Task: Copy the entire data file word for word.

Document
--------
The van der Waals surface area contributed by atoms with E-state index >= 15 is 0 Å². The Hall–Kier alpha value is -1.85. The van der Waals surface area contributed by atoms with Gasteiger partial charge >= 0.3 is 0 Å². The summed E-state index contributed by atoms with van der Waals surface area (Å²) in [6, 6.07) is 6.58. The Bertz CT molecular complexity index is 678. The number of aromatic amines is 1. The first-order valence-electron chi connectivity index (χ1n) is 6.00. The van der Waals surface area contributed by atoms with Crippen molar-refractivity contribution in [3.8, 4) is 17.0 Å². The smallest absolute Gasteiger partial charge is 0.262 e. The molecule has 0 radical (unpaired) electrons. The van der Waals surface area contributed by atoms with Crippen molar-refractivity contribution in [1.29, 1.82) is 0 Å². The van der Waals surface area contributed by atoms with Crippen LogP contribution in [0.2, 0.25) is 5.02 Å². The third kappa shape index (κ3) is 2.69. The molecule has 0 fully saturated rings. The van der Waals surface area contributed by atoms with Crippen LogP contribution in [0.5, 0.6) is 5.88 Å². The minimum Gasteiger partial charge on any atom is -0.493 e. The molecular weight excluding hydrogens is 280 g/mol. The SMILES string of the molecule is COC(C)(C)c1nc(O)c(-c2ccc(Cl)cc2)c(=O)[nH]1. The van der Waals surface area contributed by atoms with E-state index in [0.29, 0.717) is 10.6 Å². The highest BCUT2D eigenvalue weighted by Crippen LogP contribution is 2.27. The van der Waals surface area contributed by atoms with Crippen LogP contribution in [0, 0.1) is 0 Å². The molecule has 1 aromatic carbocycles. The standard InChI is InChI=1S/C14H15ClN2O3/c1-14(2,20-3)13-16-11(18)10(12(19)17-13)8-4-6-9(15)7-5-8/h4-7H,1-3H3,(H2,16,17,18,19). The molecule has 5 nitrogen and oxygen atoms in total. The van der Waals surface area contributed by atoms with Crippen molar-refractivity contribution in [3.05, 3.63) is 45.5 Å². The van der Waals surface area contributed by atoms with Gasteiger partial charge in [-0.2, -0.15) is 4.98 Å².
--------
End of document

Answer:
The van der Waals surface area contributed by atoms with E-state index >= 15 is 0 Å². The Hall–Kier alpha value is -1.85. The van der Waals surface area contributed by atoms with Gasteiger partial charge >= 0.3 is 0 Å². The summed E-state index contributed by atoms with van der Waals surface area (Å²) in [6, 6.07) is 6.58. The Bertz CT molecular complexity index is 678. The number of aromatic amines is 1. The first-order valence-electron chi connectivity index (χ1n) is 6.00. The van der Waals surface area contributed by atoms with Crippen molar-refractivity contribution in [3.8, 4) is 17.0 Å². The smallest absolute Gasteiger partial charge is 0.262 e. The molecule has 0 radical (unpaired) electrons. The van der Waals surface area contributed by atoms with Crippen molar-refractivity contribution in [1.29, 1.82) is 0 Å². The van der Waals surface area contributed by atoms with Crippen LogP contribution in [0.2, 0.25) is 5.02 Å². The third kappa shape index (κ3) is 2.69. The molecule has 0 fully saturated rings. The van der Waals surface area contributed by atoms with Crippen LogP contribution in [0.5, 0.6) is 5.88 Å². The minimum Gasteiger partial charge on any atom is -0.493 e. The molecular weight excluding hydrogens is 280 g/mol. The SMILES string of the molecule is COC(C)(C)c1nc(O)c(-c2ccc(Cl)cc2)c(=O)[nH]1. The van der Waals surface area contributed by atoms with E-state index in [0.29, 0.717) is 10.6 Å². The highest BCUT2D eigenvalue weighted by Crippen LogP contribution is 2.27. The van der Waals surface area contributed by atoms with Crippen LogP contribution in [0, 0.1) is 0 Å². The molecule has 1 aromatic carbocycles. The standard InChI is InChI=1S/C14H15ClN2O3/c1-14(2,20-3)13-16-11(18)10(12(19)17-13)8-4-6-9(15)7-5-8/h4-7H,1-3H3,(H2,16,17,18,19). The molecule has 5 nitrogen and oxygen atoms in total. The van der Waals surface area contributed by atoms with Crippen molar-refractivity contribution in [3.05, 3.63) is 45.5 Å². The van der Waals surface area contributed by atoms with Gasteiger partial charge in [-0.2, -0.15) is 4.98 Å².